Saudi Arabia's influence on the Sunni Muslim world is incalculable. The sermons from high-ranking Muslim clerics are read and studied by Muslims around the world, who in turn give sermons to their local congregations. While the Saudis do not have direct control of the world's Sunni flocks, their influence is similar somewhat to the Pope's pronouncements and the sermons that Catholic priests give to their flocks the following Sundays. Saudi Arabia also finances a number of Muslim "study centers", where all the literature and material is provided by the Saudi government, filled with hatred for Jews and other extremely racist material. For them to promote an idea based on religion, including "outrage" at some cartoons published months earlier, is standard operating procedure.

Of course there is more than Saudi Arabia's hand at play here. The issue has metamorphed from religious outrage at a dozen cartoons to a clash of those who feel they are oppressed and downtrodded by the Christian world and those they consider their oppressors. That's why there was anti-Christian rioting in Lebanon, where the two religious groups have a long and tumultous co-existance.

As I sat there watching CNN (International) with my friend today, I could not help but note the number of Saudi flags that the various rioters were waving in Lebanon and Syria. Coincidence? I think not. Look for yourself - they are green with a large expanse of Arabic writing in white above a sword.
I can't judge the accuracy of either account, but it's at least somewhat interesting that Cole does not directly confront the supposed evidence.

Sunday, February 05, 2006

Denial is a River on the Bayesian Plains

Shankar Vedantam had this article in the WaPo about bias and our evaluation of information:

Emory University psychologist Drew Westen put self-identified Democratic and Republican partisans in brain scanners and asked them to evaluate negative information about various candidates. Both groups were quick to spot inconsistency and hypocrisy -- but only in candidates they opposed.

When presented with negative information about the candidates they liked, partisans of all stripes found ways to discount it, Westen said. When the unpalatable information was rejected, furthermore, the brain scans showed that volunteers gave themselves feel-good pats -- the scans showed that "reward centers" in volunteers' brains were activated. The psychologist observed that the way these subjects dealt with unwelcome information had curious parallels with drug addiction as addicts also reward themselves for wrong-headed behavior.

Not too surprising to anyone, I guess, but I think it goes a long way toward explaining why the word "subjective" leaves a bad taste in most scientists mouths. Another unsurprising conclusion reported was that:
That study found that supporters of President Bush and other conservatives had stronger self-admitted and implicit biases against blacks than liberals did.
Oddly enough, the Republican Party claims to be unimpressed.

Everybody has prejudices, but I always felt that scientists had an obligation to try to get beyond these. Evidently, not everyone agrees.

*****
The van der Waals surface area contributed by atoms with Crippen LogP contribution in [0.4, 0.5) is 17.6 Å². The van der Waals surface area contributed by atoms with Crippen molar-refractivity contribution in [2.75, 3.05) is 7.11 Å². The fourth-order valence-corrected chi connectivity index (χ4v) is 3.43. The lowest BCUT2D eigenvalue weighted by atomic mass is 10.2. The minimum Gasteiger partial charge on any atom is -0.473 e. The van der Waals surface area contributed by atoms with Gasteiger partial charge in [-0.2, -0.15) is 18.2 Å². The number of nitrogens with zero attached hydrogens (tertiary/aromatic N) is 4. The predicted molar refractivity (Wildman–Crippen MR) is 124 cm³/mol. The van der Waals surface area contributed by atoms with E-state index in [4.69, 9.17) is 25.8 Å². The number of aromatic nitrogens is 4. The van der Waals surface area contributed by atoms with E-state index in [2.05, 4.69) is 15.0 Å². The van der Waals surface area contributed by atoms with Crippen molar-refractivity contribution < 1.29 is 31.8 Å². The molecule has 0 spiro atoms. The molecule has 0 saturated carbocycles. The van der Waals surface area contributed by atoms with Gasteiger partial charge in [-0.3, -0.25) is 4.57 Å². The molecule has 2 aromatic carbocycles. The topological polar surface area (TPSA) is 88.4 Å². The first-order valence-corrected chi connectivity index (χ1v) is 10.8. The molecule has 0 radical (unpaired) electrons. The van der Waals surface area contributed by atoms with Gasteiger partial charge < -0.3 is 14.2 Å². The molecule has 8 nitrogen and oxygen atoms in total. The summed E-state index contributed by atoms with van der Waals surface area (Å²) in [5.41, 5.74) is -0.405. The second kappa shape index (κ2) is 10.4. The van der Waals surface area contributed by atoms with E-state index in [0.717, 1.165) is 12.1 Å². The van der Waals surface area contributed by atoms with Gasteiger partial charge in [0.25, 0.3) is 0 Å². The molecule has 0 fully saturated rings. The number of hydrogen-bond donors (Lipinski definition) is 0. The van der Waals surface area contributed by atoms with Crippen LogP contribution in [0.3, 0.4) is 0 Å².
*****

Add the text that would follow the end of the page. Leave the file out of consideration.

SOTU - Preview

Lubos challenged us to prepare a better State of the Union speech than the Prez and his hacks. I'm working on it, but lacking the large WH staff, it's taking a while, so here is a preview:

Fellow citizens, the state of our Union is strong but imperiled. The strength lies in the vitality of our democratic institutions, the vigor of our economy, and the unmatched power of our military. Unlike most nations of the world, we hold our destiny mainly in our own hands. We live in a world of peril, nonetheless. The peril comes not mainly from our enemies, dastardly though they be, because they are few and weak. I believe the main perils we face are the common perils of the world and the those mainly internal to our government.

Those internal threats consist of corruption, incompetence, and, above all, the sorry state of our nation's finances. The United States is currently committed to pay not only very large debts, but very large sums in Social Security, military retirement, and other benefits provided by law. There are currently estimated to be more than 30 trillion dollars in such unfunded liabilities over the next 50 years, and the nation's future finances are seriously threatened by our current practice of spending far more than we collect in taxes. I shall propose programs to secure a sound financial future for ourselves and our children.

Corruption is a cancer on the body politic that erodes and distorts every aspect of civic life. It is with regret that I say that the current Congress sitting at this speech has been deeply marred by such corruption, and the excecutive branch has also been affected. Financial corruption strikes at the very heart of the system of free market capitalism upon which this nation is built, because it distorts markets, hinders competition, and destroys the transparency necessary to efficient commerce. There is another kind of corruption, the corruption of power, that is even more invidious. This corruption occurs when those who control the government manipulate it to maintain their power. The corruption of power destroys citizens faith in government, and their ability to make it serve their will. Left unchecked, it leads to tyranny and slavery. I shall propose programs to attack these two corruptions at their sources.